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Maurizio Leonardi : Eternal transitory


Written by Olivier Favier

In my eyes, there are two essential ways for a photographer to apprehend the reality that surrounds him. The first, melancholy and poetic, is to isolate a fragment which immediately turns into the essence of the world. The second, dynamic and narrative, is to take the gaze out of the frame, to  imagine not only what may surround the scene, but also what was before, and after. Maurizio Leonardi’s images certainly belong to the second category.

This is one of the many paradoxes of the city where he grew up. To listen to him, Naples is a city more eternal than Rome. This reminds me of the remark that the actor Toni Servillo once made to me: “Naples is perhaps the only city in Europe where the people still live. “With Palermo,” I replied immediately, before sharing his smile. But eternity is not standing still.

Here, a sweeper may continue to be an officer in costume and a child may be brandished like a little pagan deity, but the population is constantly changing. “We are all Africans” repeated the neomelodic singer Franco Ricciardi in 1997. Twenty years later, during a peaceful Calabrian afternoon, the Burkinabe actor Koudous Seihon reminded me of Naples with a huge gleam in his eyes: ” Europe starts in Rome, that’s why I stay in southern Italy. ”

On my last trip to this city, I saw a Chinese lady, hesitant in Italian, being rebuffed by a post office clerk because she couldn’t understand the queues. Finally resigned, she turned to me before throwing a “mamma mia!” Loud, winking and sticking out her tongue, as was always done here. The city absorbs, as sure of its identity as of its contradictions, all those who have chosen to live there.

Among the seven Madonnas celebrated in Naples and its surroundings, there is one dedicated to femminielli, transvestites. In Brittany, it is no coincidence that Maurizio Leonardi has long worked on intersex people. In Campania, the Feast of Our Lady of Montervergine, which he photographed a lot, has become an international event. Naples is a naturally queer city.

Aristodemos, tyrant of Cumae, who by driving out the aristocracy, was in spite of himself at the origin of the creation of Neapolis – the new city – was said to be effeminate. If we look back to mythology, the mermaid Parthenope, which gave the city its other name, Parthenopee, had no gender. Even in antiquity, hermaphrodite sculptures were very common in Campania. The Archaeological Museum holds no less than five. Suffice to say that Pier Paolo Pasolini’s eyes watching us from a wall have nothing of a cliché here.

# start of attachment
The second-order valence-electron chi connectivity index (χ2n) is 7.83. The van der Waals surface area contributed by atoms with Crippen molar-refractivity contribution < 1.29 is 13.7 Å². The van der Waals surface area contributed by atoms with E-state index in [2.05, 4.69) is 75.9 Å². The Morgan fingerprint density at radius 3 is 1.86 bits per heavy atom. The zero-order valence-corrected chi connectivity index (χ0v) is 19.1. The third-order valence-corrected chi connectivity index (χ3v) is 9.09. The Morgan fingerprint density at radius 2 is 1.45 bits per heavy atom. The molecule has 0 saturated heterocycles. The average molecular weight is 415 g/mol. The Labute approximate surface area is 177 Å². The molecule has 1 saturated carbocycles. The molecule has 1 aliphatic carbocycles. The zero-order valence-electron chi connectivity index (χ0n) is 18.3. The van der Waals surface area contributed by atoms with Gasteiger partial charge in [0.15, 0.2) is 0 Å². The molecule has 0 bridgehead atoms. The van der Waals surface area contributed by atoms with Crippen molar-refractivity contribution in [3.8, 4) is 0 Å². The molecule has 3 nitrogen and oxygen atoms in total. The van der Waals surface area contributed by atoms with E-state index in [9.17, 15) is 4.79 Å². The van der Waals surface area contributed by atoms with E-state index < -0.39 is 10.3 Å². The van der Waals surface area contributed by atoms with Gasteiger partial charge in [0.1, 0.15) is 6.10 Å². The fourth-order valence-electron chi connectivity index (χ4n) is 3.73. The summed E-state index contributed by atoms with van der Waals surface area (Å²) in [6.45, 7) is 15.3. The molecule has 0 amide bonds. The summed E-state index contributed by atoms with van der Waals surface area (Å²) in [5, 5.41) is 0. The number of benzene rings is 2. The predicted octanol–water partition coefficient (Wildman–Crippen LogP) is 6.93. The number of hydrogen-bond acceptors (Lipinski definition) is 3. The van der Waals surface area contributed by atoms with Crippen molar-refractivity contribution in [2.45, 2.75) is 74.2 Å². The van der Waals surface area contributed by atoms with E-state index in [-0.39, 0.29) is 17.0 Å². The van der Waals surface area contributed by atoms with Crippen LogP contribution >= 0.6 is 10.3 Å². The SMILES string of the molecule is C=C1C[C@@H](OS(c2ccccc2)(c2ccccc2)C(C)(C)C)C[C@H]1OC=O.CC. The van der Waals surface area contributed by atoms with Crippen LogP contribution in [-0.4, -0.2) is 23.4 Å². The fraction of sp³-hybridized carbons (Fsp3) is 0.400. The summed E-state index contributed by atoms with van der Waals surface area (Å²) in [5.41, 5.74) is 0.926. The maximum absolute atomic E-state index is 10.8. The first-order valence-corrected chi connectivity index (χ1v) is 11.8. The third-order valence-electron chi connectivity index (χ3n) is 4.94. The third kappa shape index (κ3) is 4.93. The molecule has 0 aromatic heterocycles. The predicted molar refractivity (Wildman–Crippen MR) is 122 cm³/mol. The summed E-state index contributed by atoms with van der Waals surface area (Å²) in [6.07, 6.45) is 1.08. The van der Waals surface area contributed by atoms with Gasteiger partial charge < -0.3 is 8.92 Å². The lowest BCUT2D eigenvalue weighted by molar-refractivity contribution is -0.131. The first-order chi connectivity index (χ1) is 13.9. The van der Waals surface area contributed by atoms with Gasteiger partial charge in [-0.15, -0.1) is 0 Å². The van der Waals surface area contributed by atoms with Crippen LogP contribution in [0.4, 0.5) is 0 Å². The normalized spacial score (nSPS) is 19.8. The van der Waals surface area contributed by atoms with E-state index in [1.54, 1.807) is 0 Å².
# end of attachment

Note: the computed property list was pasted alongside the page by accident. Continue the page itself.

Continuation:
Animals haunt the photographs of Maurizio Leonardi, a fish from early Christianity, a ray changed into a mask or a child’s drawing, a serpent from the Garden of Eden giving the woman whose forehead it encircles a disturbing Cyclopean allure, octopus clenched in a fist , swordfish head turned mask too, perhaps echoing that of Pulcinella, supreme androgynous figure, whose recent film by Pietro Marcello, Bella e perduta, recalled that she traveled mainly between life and death.

In 1980, the Irpinia earthquake drove the future photographer from his house in Capodimonte. His adolescence was divided between the suburb of Scampìa – the setting of Gomorra by Matteo Garrone – and the seaside where he spent his days. On this earthquake earth, the reprieve of existence accompanies everyday life. In Mare Chiaro, where “fish make love”, as the poet Salvatore di Giacomo writes, teenagers climb up to vertigo to the “Palace of the Spirits”. At the Fontanelle cemetery, anyone can adopt an anonymous skull and ask for protection. This is called here the “ritual of souls”.

North of Naples, a naked man walks among the fumaroles of the Solfatara, towards what the ancients saw as the gates of Hell. We are at the heart of a huge caldera. Less than half a century ago, it rose three meters in the space of ten years, before falling and rising again. Some see it as a possible harbinger of a massive eruption. While waiting for the end of the world, Maurizio Leonardi continues to show scenes that play on history, as if, he says, “nothing could be changed”.

Olivier Favier, March 2018

Olivier Favier is an author and translator from Italian. In 2016, he published Chronicles of Exile and Hospitality. He wrote several reports on southern Italy, especially Campania and Calabria.


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